Your Child's Sensory Need for Pressure
Kids with autism may have other special sensory needs that other kids don't. Some kids especially need to have pressure to calm and soothe them. Having worked with at schools in special needs classroom, as well as in the home and community with kids with autism, I have come accross some pretty cool items that may help get your child's sensory needs met.
Some of these toys are fun for a child of any age and some may be specific to kids with special needs. I think that if kids are able to engage in the sensory activities they need, they will be happier, calmer, and have their own way to cope when stressed.
If you child with autism like a lot of squeezes, hugs, or pressure to calm, a pressure vest may work well. This can be a vest that may have weights on it that can give the feeling of being squeezed or having pressure on the body. It usually can be made tighter to give that "hugged" feeling. It can also be good for those kids who wriggle around a lot. Its nice if you as a parent can provide the hug, but these items can help your child be more self sufficient and learn how to calm and provide for themselves.
Also useful can be a body sock. This looks like a small sleeping bag that your child can put his/her whole body into, and push outward to get that feeling of pressure/resistance. I've seen this be very calming for kids, and can help to snap them out of a tantrum.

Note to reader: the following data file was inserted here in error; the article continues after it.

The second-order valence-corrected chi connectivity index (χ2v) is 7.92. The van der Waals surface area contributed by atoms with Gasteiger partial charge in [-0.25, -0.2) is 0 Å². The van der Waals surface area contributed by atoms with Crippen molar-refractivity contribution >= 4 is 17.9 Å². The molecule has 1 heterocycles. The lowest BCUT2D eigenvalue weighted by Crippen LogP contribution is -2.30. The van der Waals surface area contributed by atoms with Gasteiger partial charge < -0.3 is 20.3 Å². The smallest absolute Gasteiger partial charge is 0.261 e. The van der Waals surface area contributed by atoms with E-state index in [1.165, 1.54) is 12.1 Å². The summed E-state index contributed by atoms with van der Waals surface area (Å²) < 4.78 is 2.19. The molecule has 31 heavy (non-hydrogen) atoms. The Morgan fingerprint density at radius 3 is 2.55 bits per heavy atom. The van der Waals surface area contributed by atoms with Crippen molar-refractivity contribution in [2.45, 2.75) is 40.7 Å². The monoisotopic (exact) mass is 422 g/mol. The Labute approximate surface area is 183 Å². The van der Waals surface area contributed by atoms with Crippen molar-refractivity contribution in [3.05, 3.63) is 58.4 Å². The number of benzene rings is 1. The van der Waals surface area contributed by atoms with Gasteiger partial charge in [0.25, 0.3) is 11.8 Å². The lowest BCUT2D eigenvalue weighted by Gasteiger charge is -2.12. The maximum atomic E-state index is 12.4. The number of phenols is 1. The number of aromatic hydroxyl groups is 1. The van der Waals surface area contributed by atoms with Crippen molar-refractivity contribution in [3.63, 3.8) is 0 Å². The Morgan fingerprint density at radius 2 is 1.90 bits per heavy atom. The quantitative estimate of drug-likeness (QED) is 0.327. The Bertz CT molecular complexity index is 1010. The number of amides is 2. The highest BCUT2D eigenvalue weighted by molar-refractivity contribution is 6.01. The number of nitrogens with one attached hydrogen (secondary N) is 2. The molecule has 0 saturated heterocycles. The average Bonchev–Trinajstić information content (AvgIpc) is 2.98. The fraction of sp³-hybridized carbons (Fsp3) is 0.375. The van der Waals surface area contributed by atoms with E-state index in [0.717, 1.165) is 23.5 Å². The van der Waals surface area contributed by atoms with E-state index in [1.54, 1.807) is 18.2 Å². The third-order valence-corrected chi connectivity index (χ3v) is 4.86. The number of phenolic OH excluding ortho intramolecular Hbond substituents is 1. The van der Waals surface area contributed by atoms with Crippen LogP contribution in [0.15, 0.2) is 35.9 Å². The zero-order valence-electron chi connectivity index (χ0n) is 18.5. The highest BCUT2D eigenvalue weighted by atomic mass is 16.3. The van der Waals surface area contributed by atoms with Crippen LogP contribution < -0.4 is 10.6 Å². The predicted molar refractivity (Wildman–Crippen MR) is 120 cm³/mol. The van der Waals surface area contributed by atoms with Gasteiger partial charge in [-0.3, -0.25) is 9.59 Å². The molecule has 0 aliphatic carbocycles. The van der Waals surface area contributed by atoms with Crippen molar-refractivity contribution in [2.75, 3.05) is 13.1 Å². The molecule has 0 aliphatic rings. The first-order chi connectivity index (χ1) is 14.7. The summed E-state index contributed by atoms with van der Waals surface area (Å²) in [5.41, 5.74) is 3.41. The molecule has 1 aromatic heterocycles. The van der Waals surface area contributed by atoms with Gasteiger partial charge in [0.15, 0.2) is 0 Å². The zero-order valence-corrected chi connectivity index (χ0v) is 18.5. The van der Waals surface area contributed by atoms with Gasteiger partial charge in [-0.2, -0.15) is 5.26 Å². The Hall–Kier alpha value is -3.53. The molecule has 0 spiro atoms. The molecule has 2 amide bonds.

You can also work with your child on either signing "squeeze" or "hug" or verbally requesting for one. If your child has in-home services, your behaviorist may be able to help you with this. Or you can simply tell your child to request "hug" then give them the squeezes and pressure they need. Over time, this will give your child the initiative to communicate and ask for what they need.
Games and Activities for the Child Who Loves Pressure
You can incorporate your child's need for pressure into fun games and activities. One I love (and that many typical children may love) is:
- Burrito: lay out blankets on the floor and have your child lie at one end. You can put other soft items on top (for "beans", "rice", and "cheese"). Then roll your child up tight so he/she is wrapped up in the blanket. Make sure their head is sticking out at the top to give room to breathe!
- Pillow Fights: Many kids with autism love the feeling of a pillow on their body. This can mean a pillow fight or stacking pillows on top of them as they lie down (again, not the face!). you can then apply some gentle pressure on the pillows to give them that squeezed feeling.
Hopefully some of this has helped you to uderstand how to help your child get their sensory needs met, and have fun in the process!